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    1. I agree Erin. Patriot's Day is a bittersweet way to remind us of how once we all stood together, undivided by politics. It was all of US against Terrorism.

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  4. I'll stop today and remember all who fell and have my kids say a little prayer. I remember clearly teaching in my classroom. Yes, I was a teacher at that time! I taught 4k and the word spread very quickly through the school. Parents came and got their children early, and the emotions of sadness and fear were very high. As I write this the presisng sense of sadness is exactly the same when I recall the day and the needless loss of lives. I think remembering the day is such a wonderful thing to do. May all the families of those who were lost find strength and renewed hope today.

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  5. Jane, I teared up reading this. It brings all the shock and horror of that day rushing back, and my heart breaks at the lives lost in the destruction--not just those who perished, but their devastated families left behind.

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  6. Talked with my kids about this this morning. Because they were so small, that day and this changed world are their normal. And that only adds to the sadness.

    Thanks for a lovely blog, Jane.

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  7. I was in the car this morning, on my way to meet up with Olivia Kelly to write together, and the radio station did a tribute. It was all I could do to keep the car on the road. The emotion of it all is still so strong, so powerful.

    I don't know if my community does anything special on Patriot Day, since I've just moved here. I haven't heard about anything. But I always take an hour or two to sit in quiet, thinking about the people who lost their lives, praying for the families left behind, and thinking about how our world has forever changed.

    I will never forget.

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  8. I wear black every year on this day as my own little mourning period. Like everyone else the day is burned in my memory and every year that passes I can feel the previous life we once led slipping away. I hope we never forget.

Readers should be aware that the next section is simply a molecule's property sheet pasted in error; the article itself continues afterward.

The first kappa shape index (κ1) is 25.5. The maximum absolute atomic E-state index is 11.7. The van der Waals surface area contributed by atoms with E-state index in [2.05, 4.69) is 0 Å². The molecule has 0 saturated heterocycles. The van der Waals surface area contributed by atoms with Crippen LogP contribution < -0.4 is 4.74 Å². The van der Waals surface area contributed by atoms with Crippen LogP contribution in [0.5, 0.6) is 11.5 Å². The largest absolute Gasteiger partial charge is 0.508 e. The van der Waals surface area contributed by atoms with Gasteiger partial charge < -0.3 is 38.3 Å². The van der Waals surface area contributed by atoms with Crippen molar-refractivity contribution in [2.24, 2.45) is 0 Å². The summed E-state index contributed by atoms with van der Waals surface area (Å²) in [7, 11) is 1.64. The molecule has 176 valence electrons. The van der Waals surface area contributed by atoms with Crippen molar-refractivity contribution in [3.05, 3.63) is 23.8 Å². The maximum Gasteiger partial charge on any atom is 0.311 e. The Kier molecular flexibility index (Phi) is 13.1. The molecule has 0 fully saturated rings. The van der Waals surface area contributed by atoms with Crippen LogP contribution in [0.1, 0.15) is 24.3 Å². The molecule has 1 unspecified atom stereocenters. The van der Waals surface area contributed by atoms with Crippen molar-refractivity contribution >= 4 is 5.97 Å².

I'm very fortunate to have a very patriotic, military family. My dad has flown a flag every day since before I was even born. And every year at this time it gets lowered to half-staff. I always take a moment of silence to remember but truthfully, this is the hardest day of the year for me. It's never really far from my mind and I think many of us feel that way. No matter the day, that feeling of horror and disbelief will live with us forever. Life as we once knew it has been erratically changed.

    May we never forget.

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  9. It is a day that will be forever burned into my mind. My ex was a native New Yorker living in Michigan on September 11. I was working the mid day shift so my normal wake up was around 8:30 in the morning and I had just sat down to watch the morning news as the news broke about the first tower being attacked. Without hesitation I woke my ex up and explained what I knew was happening at that time, it took him no time to start trying to call his mom and siblings who lived and worked in the heart of the city. We would go on to spend the next four days trying to reach his mom.
    As it turned out she was in Long Island for the week and was emotionally a wreck but otherwise unharmed. I wasn’t in the state but I learned firsthand what the uncertain emotions were like on that day. Since that day there has not been an anniversary where I don’t wake up early to take the time to reflect back and say a few prayers for both the survivors and for those we lost that day. For me it is a time for reflection, and I use it to remember there are worse things in this world that could happen then the trivial things I might have going on during that time. I am a native Detroiter and you could say that I have been hardened towards the news and violent crime on the news. I continue to be a news junkie but these days I tend to leave it on my local news channel rather than the constant streaming cable news. It’s history, and when we don’t remember what has come before, we as humans tend to repeat the mistakes of the past. I know I’ll never forget.